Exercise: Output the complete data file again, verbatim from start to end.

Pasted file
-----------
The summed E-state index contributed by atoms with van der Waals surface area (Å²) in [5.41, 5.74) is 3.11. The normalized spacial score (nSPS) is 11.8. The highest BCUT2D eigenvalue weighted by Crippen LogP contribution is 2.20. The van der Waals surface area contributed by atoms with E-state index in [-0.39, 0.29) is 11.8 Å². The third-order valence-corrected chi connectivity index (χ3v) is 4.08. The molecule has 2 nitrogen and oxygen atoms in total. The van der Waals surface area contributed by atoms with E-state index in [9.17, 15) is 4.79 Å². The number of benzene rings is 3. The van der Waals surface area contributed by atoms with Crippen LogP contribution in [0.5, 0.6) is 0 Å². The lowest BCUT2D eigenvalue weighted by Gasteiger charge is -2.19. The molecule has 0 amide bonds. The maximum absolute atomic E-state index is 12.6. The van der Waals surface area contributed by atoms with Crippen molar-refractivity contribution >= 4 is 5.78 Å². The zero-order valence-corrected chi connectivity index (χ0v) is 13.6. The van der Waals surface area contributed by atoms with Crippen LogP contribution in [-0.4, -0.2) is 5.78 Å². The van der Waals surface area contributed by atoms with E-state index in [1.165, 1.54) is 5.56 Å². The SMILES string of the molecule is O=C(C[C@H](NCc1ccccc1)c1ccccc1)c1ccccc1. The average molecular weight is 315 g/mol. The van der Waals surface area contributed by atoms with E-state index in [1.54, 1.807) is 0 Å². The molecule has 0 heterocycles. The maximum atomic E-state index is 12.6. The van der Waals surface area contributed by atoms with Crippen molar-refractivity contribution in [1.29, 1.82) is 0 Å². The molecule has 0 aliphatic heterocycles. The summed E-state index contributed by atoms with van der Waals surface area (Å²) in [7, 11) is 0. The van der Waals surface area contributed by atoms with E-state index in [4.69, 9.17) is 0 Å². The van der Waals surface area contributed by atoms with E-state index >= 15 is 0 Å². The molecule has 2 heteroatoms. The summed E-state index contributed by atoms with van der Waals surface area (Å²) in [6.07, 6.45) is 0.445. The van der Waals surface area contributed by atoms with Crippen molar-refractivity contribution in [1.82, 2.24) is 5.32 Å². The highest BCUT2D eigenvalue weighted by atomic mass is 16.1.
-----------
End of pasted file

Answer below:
The summed E-state index contributed by atoms with van der Waals surface area (Å²) in [5.41, 5.74) is 3.11. The normalized spacial score (nSPS) is 11.8. The highest BCUT2D eigenvalue weighted by Crippen LogP contribution is 2.20. The van der Waals surface area contributed by atoms with E-state index in [-0.39, 0.29) is 11.8 Å². The third-order valence-corrected chi connectivity index (χ3v) is 4.08. The molecule has 2 nitrogen and oxygen atoms in total. The van der Waals surface area contributed by atoms with E-state index in [9.17, 15) is 4.79 Å². The number of benzene rings is 3. The van der Waals surface area contributed by atoms with Crippen LogP contribution in [0.5, 0.6) is 0 Å². The lowest BCUT2D eigenvalue weighted by Gasteiger charge is -2.19. The molecule has 0 amide bonds. The maximum absolute atomic E-state index is 12.6. The van der Waals surface area contributed by atoms with Crippen molar-refractivity contribution >= 4 is 5.78 Å². The zero-order valence-corrected chi connectivity index (χ0v) is 13.6. The van der Waals surface area contributed by atoms with Crippen LogP contribution in [-0.4, -0.2) is 5.78 Å². The van der Waals surface area contributed by atoms with E-state index in [1.165, 1.54) is 5.56 Å². The SMILES string of the molecule is O=C(C[C@H](NCc1ccccc1)c1ccccc1)c1ccccc1. The average molecular weight is 315 g/mol. The van der Waals surface area contributed by atoms with E-state index in [1.54, 1.807) is 0 Å². The molecule has 0 heterocycles. The maximum atomic E-state index is 12.6. The van der Waals surface area contributed by atoms with Crippen molar-refractivity contribution in [1.29, 1.82) is 0 Å². The molecule has 0 aliphatic heterocycles. The summed E-state index contributed by atoms with van der Waals surface area (Å²) in [7, 11) is 0. The van der Waals surface area contributed by atoms with E-state index in [4.69, 9.17) is 0 Å². The van der Waals surface area contributed by atoms with E-state index >= 15 is 0 Å². The molecule has 2 heteroatoms. The summed E-state index contributed by atoms with van der Waals surface area (Å²) in [6.07, 6.45) is 0.445. The van der Waals surface area contributed by atoms with Crippen molar-refractivity contribution in [1.82, 2.24) is 5.32 Å². The highest BCUT2D eigenvalue weighted by atomic mass is 16.1.